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Chapter: Medical Physiology: Secretory Functions of the Alimentary Tract

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Secretions of the Small Intestine

Secretion of Mucus by Brunner’s Glands in the Duodenum, Secretion of Intestinal Digestive Juices by the Crypts of Lieberkü hn.

Secretions of the Small Intestine

Secretion of Mucus by Brunner’s Glands in the Duodenum

An extensive array of compound mucous glands, called Brunners glands, is located in the wall of the first few centimeters of the duodenum, mainly between the pylorus of the stomach and the papilla of Vater where pancreatic secretion and bile empty into the duodenum. These glands secrete large amounts of alkaline mucus in response to (1) tactile or irritating stimuli on the duodenal mucosa; (2) vagal stimulation, which causes increased Brunner’s glands secretion concurrently with increase in stomach secretion; and (3) gastrointestinal hormones, especially secretin. The function of the mucus secreted by Brunner’s glands is to protect the duodenal wall from digestion by the highly acid gastric juice emptying from the stomach. In addition, the mucus contains a large excess of bicarbonate ions, which add to the bicarbonate ions from pancreatic secretion and liver bile in neutralizing the hydrochloric acid entering the duodenum from the stomach.

Brunner’s glands are inhibited by sympathetic stim-ulation; therefore, such stimulation in very excitable persons is likely to leave the duodenal bulb unpro-tected and is perhaps one of the factors that cause this area of the gastrointestinal tract to be the site of peptic ulcers in about 50 per cent of ulcer patients.

Secretion of Intestinal Digestive Juices by the Crypts of Lieberkü hn

Located over the entire surface of the small intestine are small pits called crypts of Lieberkühn, one of which is illustrated in Figure 64–13. These crypts lie between the intestinal villi. The surfaces of both the crypts and the villi are covered by an epithelium composed of two types of cells: (1) a moderate number of goblet cells, which secrete mucus that lubricates and protects the intestinal surfaces, and (2) a large number of entero-cytes, which, in the crypts, secrete large quantities ofwater and electrolytes and, over the surfaces of adja-cent villi, reabsorb the water and electrolytes along with end products of digestion.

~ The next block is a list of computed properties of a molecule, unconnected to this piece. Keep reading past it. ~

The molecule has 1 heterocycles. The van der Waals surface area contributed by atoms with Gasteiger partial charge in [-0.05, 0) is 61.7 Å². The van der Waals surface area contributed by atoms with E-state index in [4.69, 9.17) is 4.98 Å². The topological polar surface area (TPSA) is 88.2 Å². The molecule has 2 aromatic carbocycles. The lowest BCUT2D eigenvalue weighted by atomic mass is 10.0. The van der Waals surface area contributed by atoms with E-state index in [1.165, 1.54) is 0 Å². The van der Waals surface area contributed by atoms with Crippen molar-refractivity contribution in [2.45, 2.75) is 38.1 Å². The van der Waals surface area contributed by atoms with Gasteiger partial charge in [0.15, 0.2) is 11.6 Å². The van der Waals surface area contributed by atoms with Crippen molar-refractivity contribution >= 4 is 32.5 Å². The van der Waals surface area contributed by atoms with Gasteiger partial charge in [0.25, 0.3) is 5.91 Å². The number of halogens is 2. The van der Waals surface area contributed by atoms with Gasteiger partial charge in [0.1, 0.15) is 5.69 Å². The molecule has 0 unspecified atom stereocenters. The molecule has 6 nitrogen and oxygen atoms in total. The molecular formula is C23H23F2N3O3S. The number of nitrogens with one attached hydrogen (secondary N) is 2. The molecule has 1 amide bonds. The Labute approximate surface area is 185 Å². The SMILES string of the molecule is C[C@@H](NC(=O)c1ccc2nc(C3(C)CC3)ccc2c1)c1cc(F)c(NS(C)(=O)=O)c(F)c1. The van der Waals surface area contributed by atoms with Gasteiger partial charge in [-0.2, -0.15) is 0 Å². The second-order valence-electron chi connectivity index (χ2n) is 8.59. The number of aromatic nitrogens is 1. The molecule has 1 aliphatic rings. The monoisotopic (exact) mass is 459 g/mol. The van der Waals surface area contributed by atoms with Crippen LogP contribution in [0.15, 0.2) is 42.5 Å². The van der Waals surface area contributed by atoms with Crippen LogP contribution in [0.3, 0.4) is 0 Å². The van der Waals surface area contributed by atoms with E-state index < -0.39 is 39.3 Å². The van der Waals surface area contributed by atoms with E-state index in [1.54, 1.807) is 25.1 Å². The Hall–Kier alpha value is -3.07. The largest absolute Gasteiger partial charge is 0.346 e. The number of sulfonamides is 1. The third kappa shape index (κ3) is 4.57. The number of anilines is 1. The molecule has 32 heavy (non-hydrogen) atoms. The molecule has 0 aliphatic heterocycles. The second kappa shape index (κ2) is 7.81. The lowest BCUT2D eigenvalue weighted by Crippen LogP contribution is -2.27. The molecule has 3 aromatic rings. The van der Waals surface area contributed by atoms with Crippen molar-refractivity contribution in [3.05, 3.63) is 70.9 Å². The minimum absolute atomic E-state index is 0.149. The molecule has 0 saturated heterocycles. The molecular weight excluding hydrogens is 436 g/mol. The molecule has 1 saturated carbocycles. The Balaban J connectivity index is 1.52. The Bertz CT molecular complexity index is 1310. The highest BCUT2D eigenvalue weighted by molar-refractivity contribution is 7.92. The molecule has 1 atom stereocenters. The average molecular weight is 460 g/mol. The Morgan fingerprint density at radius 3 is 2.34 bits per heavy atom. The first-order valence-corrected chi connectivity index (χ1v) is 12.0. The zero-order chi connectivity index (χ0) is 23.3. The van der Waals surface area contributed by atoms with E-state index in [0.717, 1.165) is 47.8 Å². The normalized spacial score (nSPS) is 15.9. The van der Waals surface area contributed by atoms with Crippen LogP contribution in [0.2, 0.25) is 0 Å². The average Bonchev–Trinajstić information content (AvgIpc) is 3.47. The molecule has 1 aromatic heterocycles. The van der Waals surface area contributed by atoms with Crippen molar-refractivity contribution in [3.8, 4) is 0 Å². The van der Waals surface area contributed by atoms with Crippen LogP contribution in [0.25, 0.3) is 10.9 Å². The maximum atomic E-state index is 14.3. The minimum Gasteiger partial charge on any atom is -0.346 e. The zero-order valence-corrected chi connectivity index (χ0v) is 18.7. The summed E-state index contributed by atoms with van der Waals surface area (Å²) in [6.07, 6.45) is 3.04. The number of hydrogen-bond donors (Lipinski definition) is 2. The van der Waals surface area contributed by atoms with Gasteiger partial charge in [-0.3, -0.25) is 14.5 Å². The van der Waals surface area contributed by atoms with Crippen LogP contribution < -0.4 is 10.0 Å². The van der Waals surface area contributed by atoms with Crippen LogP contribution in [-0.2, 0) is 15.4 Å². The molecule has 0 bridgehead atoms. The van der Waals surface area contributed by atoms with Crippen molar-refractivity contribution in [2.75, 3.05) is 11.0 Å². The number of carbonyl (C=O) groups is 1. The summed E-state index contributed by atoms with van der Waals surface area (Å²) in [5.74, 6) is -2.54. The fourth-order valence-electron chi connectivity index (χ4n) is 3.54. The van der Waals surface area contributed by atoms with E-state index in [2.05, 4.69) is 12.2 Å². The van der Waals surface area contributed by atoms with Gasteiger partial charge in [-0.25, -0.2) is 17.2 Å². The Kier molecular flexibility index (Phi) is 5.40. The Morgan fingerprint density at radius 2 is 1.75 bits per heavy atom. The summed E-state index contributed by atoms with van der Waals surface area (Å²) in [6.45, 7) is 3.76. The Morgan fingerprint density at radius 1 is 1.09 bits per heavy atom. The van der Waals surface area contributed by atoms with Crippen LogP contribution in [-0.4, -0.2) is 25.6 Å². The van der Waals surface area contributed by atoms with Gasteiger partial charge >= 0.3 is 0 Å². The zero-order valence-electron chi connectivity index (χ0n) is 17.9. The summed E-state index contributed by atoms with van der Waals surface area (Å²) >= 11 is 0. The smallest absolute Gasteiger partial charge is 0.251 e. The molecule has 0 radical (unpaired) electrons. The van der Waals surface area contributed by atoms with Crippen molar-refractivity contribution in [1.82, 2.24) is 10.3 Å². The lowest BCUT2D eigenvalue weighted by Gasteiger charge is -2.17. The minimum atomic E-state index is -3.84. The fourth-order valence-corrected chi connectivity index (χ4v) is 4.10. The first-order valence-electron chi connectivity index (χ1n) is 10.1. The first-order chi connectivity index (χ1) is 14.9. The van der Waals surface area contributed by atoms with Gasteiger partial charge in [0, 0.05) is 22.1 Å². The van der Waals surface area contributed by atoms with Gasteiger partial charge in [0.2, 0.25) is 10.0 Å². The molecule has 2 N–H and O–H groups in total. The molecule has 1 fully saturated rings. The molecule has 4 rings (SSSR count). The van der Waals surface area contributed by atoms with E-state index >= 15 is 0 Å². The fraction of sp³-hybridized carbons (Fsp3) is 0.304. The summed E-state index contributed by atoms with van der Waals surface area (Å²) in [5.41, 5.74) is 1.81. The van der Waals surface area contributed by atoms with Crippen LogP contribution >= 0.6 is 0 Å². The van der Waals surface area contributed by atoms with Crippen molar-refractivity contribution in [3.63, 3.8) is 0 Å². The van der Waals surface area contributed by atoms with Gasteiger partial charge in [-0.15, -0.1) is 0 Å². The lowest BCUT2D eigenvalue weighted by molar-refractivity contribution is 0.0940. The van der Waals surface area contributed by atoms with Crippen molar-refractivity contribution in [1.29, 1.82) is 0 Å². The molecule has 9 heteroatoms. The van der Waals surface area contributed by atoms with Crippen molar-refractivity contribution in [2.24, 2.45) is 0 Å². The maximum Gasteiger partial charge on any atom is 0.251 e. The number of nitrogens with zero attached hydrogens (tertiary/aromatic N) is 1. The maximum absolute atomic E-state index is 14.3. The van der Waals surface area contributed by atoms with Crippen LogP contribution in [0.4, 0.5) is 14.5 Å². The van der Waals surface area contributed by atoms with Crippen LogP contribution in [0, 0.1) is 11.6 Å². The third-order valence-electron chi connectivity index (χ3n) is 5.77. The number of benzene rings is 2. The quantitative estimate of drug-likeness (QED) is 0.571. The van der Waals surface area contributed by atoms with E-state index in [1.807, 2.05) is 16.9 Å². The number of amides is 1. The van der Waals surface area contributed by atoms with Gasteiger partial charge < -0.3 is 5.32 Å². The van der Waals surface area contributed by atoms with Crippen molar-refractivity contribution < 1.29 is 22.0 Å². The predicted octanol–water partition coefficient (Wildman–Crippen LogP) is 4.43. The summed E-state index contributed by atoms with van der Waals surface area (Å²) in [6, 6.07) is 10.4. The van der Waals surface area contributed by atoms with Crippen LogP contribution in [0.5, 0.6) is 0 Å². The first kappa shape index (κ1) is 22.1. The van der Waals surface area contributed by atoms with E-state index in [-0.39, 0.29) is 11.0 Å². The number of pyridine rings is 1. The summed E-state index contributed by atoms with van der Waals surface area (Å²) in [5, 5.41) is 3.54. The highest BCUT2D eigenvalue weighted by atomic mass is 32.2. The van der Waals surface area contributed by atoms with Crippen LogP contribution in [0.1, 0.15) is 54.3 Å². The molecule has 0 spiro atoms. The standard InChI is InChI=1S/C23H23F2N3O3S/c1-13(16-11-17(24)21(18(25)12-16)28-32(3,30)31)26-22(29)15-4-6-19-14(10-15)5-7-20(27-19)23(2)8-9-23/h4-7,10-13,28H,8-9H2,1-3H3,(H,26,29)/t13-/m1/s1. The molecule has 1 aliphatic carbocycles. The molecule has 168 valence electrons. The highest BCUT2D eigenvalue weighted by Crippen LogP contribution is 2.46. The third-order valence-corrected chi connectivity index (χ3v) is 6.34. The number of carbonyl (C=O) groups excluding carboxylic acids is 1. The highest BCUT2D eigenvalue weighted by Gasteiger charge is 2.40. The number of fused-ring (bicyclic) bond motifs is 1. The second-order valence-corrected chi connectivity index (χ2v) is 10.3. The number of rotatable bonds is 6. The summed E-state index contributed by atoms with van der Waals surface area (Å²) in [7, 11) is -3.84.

The intestinal secretions are formed by the enterocytes of the crypts at a rate of about 1800 ml/day. These secretions are almost pure extracellular fluid and have a slightly alkaline pH in the range of 7.5 to 8.0. The secretions also are rapidly reabsorbed by the villi. This flow of fluid from the crypts into the villi supplies a watery vehicle for absorption of substances from chyme when it comes in contact with the villi. Thus, the primary function of the small intestine is to absorb nutrients and their digestive products into the blood.

Mechanism of Secretion of the Watery Fluid. The exactmechanism that controls the marked secretion of watery fluid by the crypts of Lieberkühn is not known. It is believed to involve at least two active secretory processes: (1) active secretion of chloride ions into the crypts and (2) active secretion of bicarbonate ions. The secretion of both of these ions causes electrical drag as well of positively charged sodium ions through the membrane and into the secreted fluid. Finally, all these ions together cause osmotic movement of water.

Digestive Enzymes in the Small Intestinal Secretion. Whensecretions of the small intestine are collected without cellular debris, they have almost no enzymes. The en-terocytes of the mucosa, especially those that cover the villi, do contain digestive enzymes that digest specific food substances while they are being absorbed through the epithelium. These enzymes are the following:(1) several peptidases for splitting small peptides into amino acids, (2) four enzymes—sucrasemaltaseiso-maltase, and lactase—for splitting disaccharides intomonosaccharides, and (3) small amounts of intestinallipase for splitting neutral fats into glycerol and fattyacids.

The epithelial cells deep in the crypts of Lieberkühn continually undergo mitosis, and new cells migrate along the basement membrane upward out of the crypts toward the tips of the villi, thus continually replacing the villus epithelium and also forming new digestive enzymes. As the villus cells age, they are finally shed into the intestinal secretions. The life cycle of an intestinal epithelial cell is about 5 days. This rapid growth of new cells also allows rapid repair of excori-ations that occur in the mucosa.

Regulation of Small Intestine Secretion—Local Stimuli

By far the most important means for regulating small intestine secretion are local enteric nervous reflexes, especially reflexes initiated by tactile or irritative stimuli from the chyme in the intestines.


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